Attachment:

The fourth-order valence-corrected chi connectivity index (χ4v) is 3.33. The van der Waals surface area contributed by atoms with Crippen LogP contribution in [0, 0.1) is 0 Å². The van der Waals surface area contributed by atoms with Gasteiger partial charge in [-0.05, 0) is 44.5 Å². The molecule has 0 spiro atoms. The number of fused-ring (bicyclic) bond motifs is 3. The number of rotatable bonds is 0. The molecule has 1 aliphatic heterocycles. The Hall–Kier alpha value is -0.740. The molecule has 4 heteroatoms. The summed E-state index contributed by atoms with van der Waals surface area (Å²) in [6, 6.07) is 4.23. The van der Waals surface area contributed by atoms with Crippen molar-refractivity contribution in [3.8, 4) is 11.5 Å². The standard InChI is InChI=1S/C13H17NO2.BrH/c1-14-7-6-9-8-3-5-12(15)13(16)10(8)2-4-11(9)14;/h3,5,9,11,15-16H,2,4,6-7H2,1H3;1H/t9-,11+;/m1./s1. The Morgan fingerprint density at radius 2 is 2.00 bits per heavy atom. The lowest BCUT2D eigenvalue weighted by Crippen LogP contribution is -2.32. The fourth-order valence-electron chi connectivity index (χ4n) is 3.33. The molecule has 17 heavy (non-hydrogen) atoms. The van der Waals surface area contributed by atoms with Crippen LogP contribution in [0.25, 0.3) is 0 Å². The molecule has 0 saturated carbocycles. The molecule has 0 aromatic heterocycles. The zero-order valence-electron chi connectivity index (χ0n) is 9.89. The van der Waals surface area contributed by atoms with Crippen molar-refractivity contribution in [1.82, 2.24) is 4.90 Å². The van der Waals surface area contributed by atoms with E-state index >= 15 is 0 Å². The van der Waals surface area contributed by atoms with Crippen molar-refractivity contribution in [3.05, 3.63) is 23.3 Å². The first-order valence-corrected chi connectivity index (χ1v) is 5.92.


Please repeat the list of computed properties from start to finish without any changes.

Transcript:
The fourth-order valence-corrected chi connectivity index (χ4v) is 3.33. The van der Waals surface area contributed by atoms with Crippen LogP contribution in [0, 0.1) is 0 Å². The van der Waals surface area contributed by atoms with Gasteiger partial charge in [-0.05, 0) is 44.5 Å². The molecule has 0 spiro atoms. The number of fused-ring (bicyclic) bond motifs is 3. The number of rotatable bonds is 0. The molecule has 1 aliphatic heterocycles. The Hall–Kier alpha value is -0.740. The molecule has 4 heteroatoms. The summed E-state index contributed by atoms with van der Waals surface area (Å²) in [6, 6.07) is 4.23. The van der Waals surface area contributed by atoms with Crippen molar-refractivity contribution in [3.8, 4) is 11.5 Å². The standard InChI is InChI=1S/C13H17NO2.BrH/c1-14-7-6-9-8-3-5-12(15)13(16)10(8)2-4-11(9)14;/h3,5,9,11,15-16H,2,4,6-7H2,1H3;1H/t9-,11+;/m1./s1. The Morgan fingerprint density at radius 2 is 2.00 bits per heavy atom. The lowest BCUT2D eigenvalue weighted by Crippen LogP contribution is -2.32. The fourth-order valence-electron chi connectivity index (χ4n) is 3.33. The molecule has 17 heavy (non-hydrogen) atoms. The van der Waals surface area contributed by atoms with Crippen LogP contribution in [0.25, 0.3) is 0 Å². The molecule has 0 saturated carbocycles. The molecule has 0 aromatic heterocycles. The zero-order valence-electron chi connectivity index (χ0n) is 9.89. The van der Waals surface area contributed by atoms with Crippen molar-refractivity contribution in [1.82, 2.24) is 4.90 Å². The van der Waals surface area contributed by atoms with E-state index >= 15 is 0 Å². The van der Waals surface area contributed by atoms with Crippen molar-refractivity contribution in [3.05, 3.63) is 23.3 Å². The first-order valence-corrected chi connectivity index (χ1v) is 5.92.